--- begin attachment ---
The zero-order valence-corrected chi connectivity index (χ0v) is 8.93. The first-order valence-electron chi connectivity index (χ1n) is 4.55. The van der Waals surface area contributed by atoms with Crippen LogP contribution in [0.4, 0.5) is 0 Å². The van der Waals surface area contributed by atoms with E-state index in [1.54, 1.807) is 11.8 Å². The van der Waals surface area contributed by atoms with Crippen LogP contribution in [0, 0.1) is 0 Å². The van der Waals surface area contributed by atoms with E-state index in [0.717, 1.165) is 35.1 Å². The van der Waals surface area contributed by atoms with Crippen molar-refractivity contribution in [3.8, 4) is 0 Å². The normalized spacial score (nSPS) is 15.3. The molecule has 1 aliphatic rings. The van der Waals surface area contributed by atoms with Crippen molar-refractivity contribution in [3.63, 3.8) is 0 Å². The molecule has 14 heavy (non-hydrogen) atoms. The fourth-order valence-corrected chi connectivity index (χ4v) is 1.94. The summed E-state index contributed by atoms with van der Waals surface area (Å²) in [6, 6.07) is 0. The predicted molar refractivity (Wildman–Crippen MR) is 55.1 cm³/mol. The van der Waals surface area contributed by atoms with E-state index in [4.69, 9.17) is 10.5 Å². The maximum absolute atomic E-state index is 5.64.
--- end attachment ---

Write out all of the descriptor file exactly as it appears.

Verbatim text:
The zero-order valence-corrected chi connectivity index (χ0v) is 8.93. The first-order valence-electron chi connectivity index (χ1n) is 4.55. The van der Waals surface area contributed by atoms with Crippen LogP contribution in [0.4, 0.5) is 0 Å². The van der Waals surface area contributed by atoms with E-state index in [1.54, 1.807) is 11.8 Å². The van der Waals surface area contributed by atoms with Crippen LogP contribution in [0, 0.1) is 0 Å². The van der Waals surface area contributed by atoms with E-state index in [0.717, 1.165) is 35.1 Å². The van der Waals surface area contributed by atoms with Crippen molar-refractivity contribution in [3.8, 4) is 0 Å². The normalized spacial score (nSPS) is 15.3. The molecule has 1 aliphatic rings. The van der Waals surface area contributed by atoms with Crippen molar-refractivity contribution in [3.63, 3.8) is 0 Å². The molecule has 14 heavy (non-hydrogen) atoms. The fourth-order valence-corrected chi connectivity index (χ4v) is 1.94. The summed E-state index contributed by atoms with van der Waals surface area (Å²) in [6, 6.07) is 0. The predicted molar refractivity (Wildman–Crippen MR) is 55.1 cm³/mol. The van der Waals surface area contributed by atoms with E-state index in [4.69, 9.17) is 10.5 Å². The maximum absolute atomic E-state index is 5.64.